If it were allowed by the proper limits of these Letters, I should have offered you some considerations on the Waldenses, Albigenses, and the Hussites; on some decrees of the council of Constance ; and on the inquisition, with which the subject is connected. I have expressed myself fully on all these topics, in the chapter of my Historical Memoirs on the Preliminaries of the Reformation *. It was written with care, and I trust with impartiality: I beg leave to refer you to it.

In one part of your present chapter, you inform us, “that indignation against spiritual tyranny, un“ compromising sincerity, and intrepid zeal, made " the Lollards formidable to the hierarchy.” Móst protestant writers describe them in the same tone of lofty eulogy; but does it convey the whole truth? How do you yourself afterwards describe them in this very chapter ?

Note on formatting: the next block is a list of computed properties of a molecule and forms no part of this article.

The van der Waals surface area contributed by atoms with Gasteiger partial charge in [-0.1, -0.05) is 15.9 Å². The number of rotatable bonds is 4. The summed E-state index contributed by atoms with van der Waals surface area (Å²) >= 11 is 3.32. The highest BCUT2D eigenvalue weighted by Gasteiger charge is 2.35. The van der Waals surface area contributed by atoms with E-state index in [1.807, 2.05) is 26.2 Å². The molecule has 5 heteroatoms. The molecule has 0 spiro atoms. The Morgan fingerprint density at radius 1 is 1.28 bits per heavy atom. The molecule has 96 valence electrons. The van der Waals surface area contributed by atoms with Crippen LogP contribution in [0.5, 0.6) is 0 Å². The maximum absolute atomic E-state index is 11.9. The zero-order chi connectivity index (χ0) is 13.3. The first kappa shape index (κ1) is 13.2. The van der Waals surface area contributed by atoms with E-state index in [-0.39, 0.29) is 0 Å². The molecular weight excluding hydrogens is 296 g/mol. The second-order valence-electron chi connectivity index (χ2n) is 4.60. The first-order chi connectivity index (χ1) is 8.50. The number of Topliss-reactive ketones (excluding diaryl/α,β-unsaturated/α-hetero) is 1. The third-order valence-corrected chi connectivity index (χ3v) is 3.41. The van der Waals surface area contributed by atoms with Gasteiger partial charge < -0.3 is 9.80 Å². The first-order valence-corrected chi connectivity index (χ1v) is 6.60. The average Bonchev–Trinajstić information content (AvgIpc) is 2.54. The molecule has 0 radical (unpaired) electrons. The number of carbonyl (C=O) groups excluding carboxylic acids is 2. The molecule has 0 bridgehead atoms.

Undoubtedly the Lollards," say you, highly dangerous at this time: if there were some among them, whose views and wishes did not go beyond a just and salutary reformation, the

greater number were eager for havoc, and held opinions which were incompatible with the peace

of society. They would have stript the monas“ teries ; confiscated the church lands; and pro

* Vol. 1, c. 10.

were is

“ claimed the principle, that the saints should

possess the earth.” The public safety required, “ that such opinions should be repressed ; and,

founded, as they were, in gross error, and leading “ to direct and enormous evil, the church would “ have deserved the approbation of impartial pos

terity, if it had proceeded temperately and justly “ in repressing them. But the course which the

church pursued, was equally impolitic and iniqui“ tous, by making transubstantiation the test of

heresy; and insisting, on pain of the stake, upon “ the belief of a proposition, which no man could “ believe, unless he disregarded the evidence of his